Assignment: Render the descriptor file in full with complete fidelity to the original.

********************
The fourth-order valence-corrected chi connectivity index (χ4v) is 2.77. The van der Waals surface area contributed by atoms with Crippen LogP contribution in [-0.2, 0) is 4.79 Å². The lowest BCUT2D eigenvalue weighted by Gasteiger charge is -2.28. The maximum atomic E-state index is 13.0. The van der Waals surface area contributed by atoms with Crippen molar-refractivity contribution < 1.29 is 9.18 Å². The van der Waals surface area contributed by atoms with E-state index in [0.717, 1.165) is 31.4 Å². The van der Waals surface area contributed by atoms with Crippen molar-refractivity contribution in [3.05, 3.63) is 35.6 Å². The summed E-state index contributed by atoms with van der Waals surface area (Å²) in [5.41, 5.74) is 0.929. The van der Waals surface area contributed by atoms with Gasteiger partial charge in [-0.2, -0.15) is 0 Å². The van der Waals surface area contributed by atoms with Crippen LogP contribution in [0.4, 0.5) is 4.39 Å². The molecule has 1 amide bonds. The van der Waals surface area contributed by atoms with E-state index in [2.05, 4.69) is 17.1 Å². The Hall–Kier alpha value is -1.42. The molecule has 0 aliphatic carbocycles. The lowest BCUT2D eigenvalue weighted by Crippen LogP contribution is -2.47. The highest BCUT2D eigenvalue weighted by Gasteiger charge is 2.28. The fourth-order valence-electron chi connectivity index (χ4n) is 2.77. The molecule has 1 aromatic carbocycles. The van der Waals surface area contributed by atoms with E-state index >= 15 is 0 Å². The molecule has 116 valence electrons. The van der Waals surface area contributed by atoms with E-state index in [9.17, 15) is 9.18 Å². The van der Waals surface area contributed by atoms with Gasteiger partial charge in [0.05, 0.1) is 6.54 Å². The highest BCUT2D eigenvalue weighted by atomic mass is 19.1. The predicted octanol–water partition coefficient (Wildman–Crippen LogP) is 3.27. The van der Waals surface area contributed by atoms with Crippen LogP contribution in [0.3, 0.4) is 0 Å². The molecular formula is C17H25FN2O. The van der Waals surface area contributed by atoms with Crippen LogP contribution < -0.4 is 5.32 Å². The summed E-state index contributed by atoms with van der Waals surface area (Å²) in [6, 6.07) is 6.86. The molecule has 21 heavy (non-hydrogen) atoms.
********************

The fourth-order valence-corrected chi connectivity index (χ4v) is 2.77. The van der Waals surface area contributed by atoms with Crippen LogP contribution in [-0.2, 0) is 4.79 Å². The lowest BCUT2D eigenvalue weighted by Gasteiger charge is -2.28. The maximum atomic E-state index is 13.0. The van der Waals surface area contributed by atoms with Crippen molar-refractivity contribution < 1.29 is 9.18 Å². The van der Waals surface area contributed by atoms with E-state index in [0.717, 1.165) is 31.4 Å². The van der Waals surface area contributed by atoms with Crippen molar-refractivity contribution in [3.05, 3.63) is 35.6 Å². The summed E-state index contributed by atoms with van der Waals surface area (Å²) in [5.41, 5.74) is 0.929. The van der Waals surface area contributed by atoms with Gasteiger partial charge in [-0.2, -0.15) is 0 Å². The van der Waals surface area contributed by atoms with Crippen LogP contribution in [0.4, 0.5) is 4.39 Å². The molecule has 1 amide bonds. The van der Waals surface area contributed by atoms with E-state index in [2.05, 4.69) is 17.1 Å². The Hall–Kier alpha value is -1.42. The molecule has 0 aliphatic carbocycles. The lowest BCUT2D eigenvalue weighted by Crippen LogP contribution is -2.47. The highest BCUT2D eigenvalue weighted by Gasteiger charge is 2.28. The fourth-order valence-electron chi connectivity index (χ4n) is 2.77. The molecule has 1 aromatic carbocycles. The van der Waals surface area contributed by atoms with E-state index >= 15 is 0 Å². The molecule has 116 valence electrons. The van der Waals surface area contributed by atoms with E-state index in [9.17, 15) is 9.18 Å². The van der Waals surface area contributed by atoms with Gasteiger partial charge in [0.05, 0.1) is 6.54 Å². The highest BCUT2D eigenvalue weighted by atomic mass is 19.1. The predicted octanol–water partition coefficient (Wildman–Crippen LogP) is 3.27. The van der Waals surface area contributed by atoms with Crippen LogP contribution in [0.3, 0.4) is 0 Å². The molecular formula is C17H25FN2O. The van der Waals surface area contributed by atoms with Crippen LogP contribution < -0.4 is 5.32 Å². The summed E-state index contributed by atoms with van der Waals surface area (Å²) in [6, 6.07) is 6.86. The molecule has 21 heavy (non-hydrogen) atoms.